Please note that I use the term “nerds” lovingly and inclusively, as a member of the group. I don’t want to get into a nerd-credentials battle, but I’m a software developer, I’ve written books on pretty niche technical topics, and I am of course currently employed at one of the greatest concentrations of professional nerd-dom to ever grace the planet.
Back before the days of the Internet, if you had a disagreement about medieval weaponry, you pretty much had to agree to disagree. When I was a kid, our small town library had almost zero books descriptive of such things. And, as I’ve come to learn after writing a bunch of books, those books we did have access too were probably just written by someone who thought they knew some stuff. It was, like, just their opinion, man.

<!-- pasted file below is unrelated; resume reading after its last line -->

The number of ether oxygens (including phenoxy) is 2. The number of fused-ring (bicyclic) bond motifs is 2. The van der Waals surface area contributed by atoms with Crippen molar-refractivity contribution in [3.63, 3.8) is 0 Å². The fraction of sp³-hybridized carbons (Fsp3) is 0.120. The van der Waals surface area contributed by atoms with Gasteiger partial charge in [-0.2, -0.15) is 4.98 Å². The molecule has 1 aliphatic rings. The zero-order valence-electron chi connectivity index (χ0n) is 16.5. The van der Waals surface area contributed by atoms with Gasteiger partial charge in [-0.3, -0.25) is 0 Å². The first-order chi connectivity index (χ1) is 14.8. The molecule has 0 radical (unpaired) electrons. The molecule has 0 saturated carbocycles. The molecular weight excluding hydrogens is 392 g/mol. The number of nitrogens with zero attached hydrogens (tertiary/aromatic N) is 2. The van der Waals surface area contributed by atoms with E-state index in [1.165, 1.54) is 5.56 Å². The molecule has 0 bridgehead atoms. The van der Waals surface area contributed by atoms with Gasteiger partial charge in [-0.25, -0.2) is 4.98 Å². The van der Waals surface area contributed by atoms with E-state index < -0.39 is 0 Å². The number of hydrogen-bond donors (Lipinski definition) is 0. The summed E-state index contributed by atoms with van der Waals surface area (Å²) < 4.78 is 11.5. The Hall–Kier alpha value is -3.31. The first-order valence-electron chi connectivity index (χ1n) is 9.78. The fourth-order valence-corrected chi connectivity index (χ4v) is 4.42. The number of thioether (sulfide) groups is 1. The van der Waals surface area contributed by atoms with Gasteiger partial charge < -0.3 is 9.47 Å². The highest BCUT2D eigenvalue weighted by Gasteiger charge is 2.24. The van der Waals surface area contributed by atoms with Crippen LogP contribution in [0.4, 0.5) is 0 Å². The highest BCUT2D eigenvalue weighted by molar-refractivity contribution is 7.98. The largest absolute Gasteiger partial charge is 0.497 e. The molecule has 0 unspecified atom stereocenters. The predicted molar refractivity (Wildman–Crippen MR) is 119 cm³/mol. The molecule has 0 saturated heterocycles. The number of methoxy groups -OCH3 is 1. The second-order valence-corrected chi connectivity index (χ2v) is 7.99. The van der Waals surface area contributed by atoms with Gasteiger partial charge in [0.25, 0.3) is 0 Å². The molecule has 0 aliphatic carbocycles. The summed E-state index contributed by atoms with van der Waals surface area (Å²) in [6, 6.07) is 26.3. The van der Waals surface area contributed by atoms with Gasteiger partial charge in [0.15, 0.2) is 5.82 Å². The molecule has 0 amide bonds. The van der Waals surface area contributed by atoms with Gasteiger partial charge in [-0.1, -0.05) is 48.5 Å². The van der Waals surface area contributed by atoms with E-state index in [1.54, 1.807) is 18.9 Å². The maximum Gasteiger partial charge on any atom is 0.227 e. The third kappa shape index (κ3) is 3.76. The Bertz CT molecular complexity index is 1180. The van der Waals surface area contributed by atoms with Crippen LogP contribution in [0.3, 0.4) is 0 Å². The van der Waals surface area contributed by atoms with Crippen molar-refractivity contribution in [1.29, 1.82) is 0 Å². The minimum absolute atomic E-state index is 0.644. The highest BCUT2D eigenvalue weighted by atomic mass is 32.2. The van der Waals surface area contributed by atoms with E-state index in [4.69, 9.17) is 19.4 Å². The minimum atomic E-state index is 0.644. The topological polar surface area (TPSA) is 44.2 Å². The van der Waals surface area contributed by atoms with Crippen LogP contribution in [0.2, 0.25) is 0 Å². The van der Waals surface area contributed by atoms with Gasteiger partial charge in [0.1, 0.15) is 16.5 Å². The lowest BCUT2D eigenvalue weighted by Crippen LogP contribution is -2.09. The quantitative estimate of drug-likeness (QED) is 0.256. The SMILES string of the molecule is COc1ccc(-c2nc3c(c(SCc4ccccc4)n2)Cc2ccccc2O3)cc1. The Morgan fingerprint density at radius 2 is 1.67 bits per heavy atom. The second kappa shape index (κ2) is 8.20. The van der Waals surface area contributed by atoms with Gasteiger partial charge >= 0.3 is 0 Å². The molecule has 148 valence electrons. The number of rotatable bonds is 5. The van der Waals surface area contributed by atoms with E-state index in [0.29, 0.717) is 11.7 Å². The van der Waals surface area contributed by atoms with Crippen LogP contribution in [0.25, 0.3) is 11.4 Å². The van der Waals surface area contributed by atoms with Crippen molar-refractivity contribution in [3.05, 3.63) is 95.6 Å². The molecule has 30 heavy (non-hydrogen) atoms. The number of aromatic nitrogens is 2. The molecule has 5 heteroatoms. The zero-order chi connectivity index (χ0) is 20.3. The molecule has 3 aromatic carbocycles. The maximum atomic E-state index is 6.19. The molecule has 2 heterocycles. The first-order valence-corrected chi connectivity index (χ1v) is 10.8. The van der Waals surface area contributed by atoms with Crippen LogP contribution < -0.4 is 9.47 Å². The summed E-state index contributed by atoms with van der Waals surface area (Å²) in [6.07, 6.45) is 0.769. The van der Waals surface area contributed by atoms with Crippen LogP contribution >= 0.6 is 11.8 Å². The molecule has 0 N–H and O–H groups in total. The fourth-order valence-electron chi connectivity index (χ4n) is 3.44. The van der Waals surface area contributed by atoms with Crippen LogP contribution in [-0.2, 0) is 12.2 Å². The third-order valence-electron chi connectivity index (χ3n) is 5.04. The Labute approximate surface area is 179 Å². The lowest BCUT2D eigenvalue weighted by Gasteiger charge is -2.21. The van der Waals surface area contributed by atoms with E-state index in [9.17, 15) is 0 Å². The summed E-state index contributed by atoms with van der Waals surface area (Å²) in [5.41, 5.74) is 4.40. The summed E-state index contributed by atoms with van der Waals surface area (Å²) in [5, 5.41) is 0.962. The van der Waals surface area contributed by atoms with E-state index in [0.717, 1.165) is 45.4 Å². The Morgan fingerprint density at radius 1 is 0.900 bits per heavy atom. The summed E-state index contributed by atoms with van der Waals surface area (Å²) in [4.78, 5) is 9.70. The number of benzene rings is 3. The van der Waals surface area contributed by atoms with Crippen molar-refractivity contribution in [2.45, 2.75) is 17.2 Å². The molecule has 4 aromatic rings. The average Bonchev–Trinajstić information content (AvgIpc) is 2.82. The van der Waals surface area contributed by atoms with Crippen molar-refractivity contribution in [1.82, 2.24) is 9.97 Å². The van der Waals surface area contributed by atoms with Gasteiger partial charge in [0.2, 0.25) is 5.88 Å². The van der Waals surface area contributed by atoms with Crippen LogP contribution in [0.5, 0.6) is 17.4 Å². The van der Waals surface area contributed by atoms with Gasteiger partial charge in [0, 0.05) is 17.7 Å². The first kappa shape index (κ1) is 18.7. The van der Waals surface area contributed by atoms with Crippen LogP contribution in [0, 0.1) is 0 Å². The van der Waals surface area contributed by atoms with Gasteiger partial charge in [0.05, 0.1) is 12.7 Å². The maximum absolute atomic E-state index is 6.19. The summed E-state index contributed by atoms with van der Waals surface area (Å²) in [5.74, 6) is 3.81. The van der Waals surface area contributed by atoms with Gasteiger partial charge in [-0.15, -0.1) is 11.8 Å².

So this discussion:
“I use my mace.”
“No, you have a morning star.”
“They’re the same thing!”
“No they’re not.”
This discussion usually ended in hurt feelings, because nerds are gonna nerd, which translates to “fight to the death over matters of syntax and semantics.”
Anyway, we do have the Internet now, and someone has made a handy flowchart to determine if the medieval weapon you’re wielding is a mace, a morning star, or a flail. It turns out that my friend and I who had the argument were both wrong.
Click through below for the real deal and the cute flow chart.
Also, if you’re even in a discussion at Google and you want to set off an hour-long verbal flame war, tell someone that you’re trying to learn to properly use a mace but the chain keeps getting kinked up, then walk quickly away.Buy Lincoln, Fox and the Bad Dog on Amazon.com right now, or get the first half for free right here if you're still on the fence (.epub download to read in iBooks, Google Play Books, etc.)